In the midst of the three-year legal drama about the quest to remove Deputy Chief Justice Philomena Mwilu from office due to gross misconduct, one man’s name has consistently stuck like glue but not many Kenyans have taken notice.
Obscured by the battle of titans taking above him pitting the Judicial Service Commission (JSC), the Directorate of Criminal Investigations (DCI) and the Director of Public Prosecutions (DPP) on one side versus DCJ Mwilu, has been notorious suspected fraudster Arafat Ikumu.
Also known by his alias Rashid Koweh Omar, Ikumu, a 33-year-old suspected serial fraudster, has all along flown under the radar despite the many cases he faces in court and the mentioning of his name in suit papers. The man has also been photographed alongside various senior politicians.
Last month, when DCJ Mwilu’s matter came up again at the Constitutional Court where she is fighting off claims of irregular financial dealings, Ikumu’s name came up again with the nature of his contact with Justice Mwilu being questioned.
“Were there phone calls between her and persons facing charges and were they illegal securities to a loan? Only she can respond,” asked JSC lawyer Paul Muite.
While the nature of the relationship between DCJ Mwilu and Mr Ikumu and whether it was inappropriate will be determined in the corridors of justice in due time, the fact that he still continues with his alleged fraudulent activities despite being the subject of such a high-profile case is puzzling investigators.
Suave, always smartly dressed and well-connected, Mr Ikumu, who we understand can speak fluent Arabic and other foreign languages, has also declared interest in the Sabatia seat.
Sudanese army general
In April, the official Twitter handle of the Amani National Congress posted a picture of Mr Ikumu posing with party leader Musalia Mudavadi during a courtesy call and he was also among Western Kenya leaders who were in a meeting in Naivasha attended by Deputy President William Ruto.
Investigators say Ikumu lures unsuspecting victims by mostly masquerading as a Sudanese army general, who had fled his country, and the alleged con game involves using fake currency to lure victims into giving him money — commonly known as ‘wash wash’. And while other fraudsters concentrate on conning gullible foreigners, the DCI says Mr Ikumu usually targets Kenyan women. A gang linked to him, which is believed to be behind the current increase in fake currency, is being investigated for their role in the recent seizure of Sh60 million counterfeit money in US dollars at a warehouse in Industrial Area, Nairobi.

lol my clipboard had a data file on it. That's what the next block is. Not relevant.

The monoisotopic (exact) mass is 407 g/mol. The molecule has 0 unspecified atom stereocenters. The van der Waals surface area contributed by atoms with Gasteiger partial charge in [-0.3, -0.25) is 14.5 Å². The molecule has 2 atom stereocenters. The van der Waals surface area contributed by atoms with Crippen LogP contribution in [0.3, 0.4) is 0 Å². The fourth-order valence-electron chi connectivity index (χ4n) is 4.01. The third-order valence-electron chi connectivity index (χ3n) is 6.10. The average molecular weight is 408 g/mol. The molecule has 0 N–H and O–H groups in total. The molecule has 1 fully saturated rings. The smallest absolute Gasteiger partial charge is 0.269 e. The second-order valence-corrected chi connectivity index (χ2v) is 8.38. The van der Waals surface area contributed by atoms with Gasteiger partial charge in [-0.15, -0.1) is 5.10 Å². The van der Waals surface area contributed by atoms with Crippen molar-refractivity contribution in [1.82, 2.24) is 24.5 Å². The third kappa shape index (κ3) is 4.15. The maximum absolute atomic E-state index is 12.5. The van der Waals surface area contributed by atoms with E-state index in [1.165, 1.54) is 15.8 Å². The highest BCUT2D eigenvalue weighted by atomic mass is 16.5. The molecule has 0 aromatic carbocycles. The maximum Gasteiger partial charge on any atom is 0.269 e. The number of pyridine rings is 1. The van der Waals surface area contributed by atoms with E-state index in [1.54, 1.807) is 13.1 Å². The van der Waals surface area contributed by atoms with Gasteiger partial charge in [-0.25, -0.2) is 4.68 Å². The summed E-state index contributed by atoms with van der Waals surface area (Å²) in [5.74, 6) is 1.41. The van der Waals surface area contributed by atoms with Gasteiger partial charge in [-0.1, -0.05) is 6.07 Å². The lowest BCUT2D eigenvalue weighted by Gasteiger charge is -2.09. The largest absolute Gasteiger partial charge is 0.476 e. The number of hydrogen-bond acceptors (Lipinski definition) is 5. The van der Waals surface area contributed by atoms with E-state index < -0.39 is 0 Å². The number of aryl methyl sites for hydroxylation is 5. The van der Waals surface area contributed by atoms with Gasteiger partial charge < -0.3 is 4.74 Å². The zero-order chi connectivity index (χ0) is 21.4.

The money in 12 bundles declared as marketing flyers for non-existent African Global Food Supplies was destined to Muscat International Hotel in Oman.
The DCI has already sought the assistance of Interpol to facilitate the arrest of the Oman-based consignee – Hamood Abdullah Hamood.
Mr Ikumu’s gang mostly lies to its potential victims that they are in possession of large amounts of money printing material or foreign cash packages. The victim is then tricked into giving money that will be used to cater for certificates of origin, taxes or freight charges.
Other victims are shown stained fake dollars or blank notes. The syndicate then claims that the stains can only be removed using a particular device or specific chemicals which need to be bought at millions of shillings.
After the victim buys the idea the gang runs rings, constantly shifting goal-posts while at the same time soliciting more money. By the time the victim realises that he has been defrauded, it is often too late.
Last year in yet another case that mirrored this con game, Mr Ikumu was charged with fraud at Kiambu Law Courts before the Senior Resident Magistrate.
At the time of his arrest, the DCI said of Mr Ikumu: “The suspect has been targeting unsuspecting high-ranking females within the country, and in the course of their interactions lures them into non-existent deals thereby defrauding them millions of shillings.”
In 2018, Mr Ikumu was arrested after a two-day operation being in possession of Sh52 million in fake dollars and a forged firearm certificate. Other items found in his house at the time of arrest included 12 mobile phones, communication gadgets, travel documents, 98 rounds of ammunition and several log motor vehicles log books, including a Toyota Lexus, Toyota Axion, Toyota Mark X.
However, when presented in court he managed to escape from lawful custody while at the parking lot of Milimani Law Courts in Nairobi. He was consequently arrested and charged again this time for escaping from police custody. But despite his criminal background, Mr Ikumu continues to rub shoulders with leading politicians and influential people.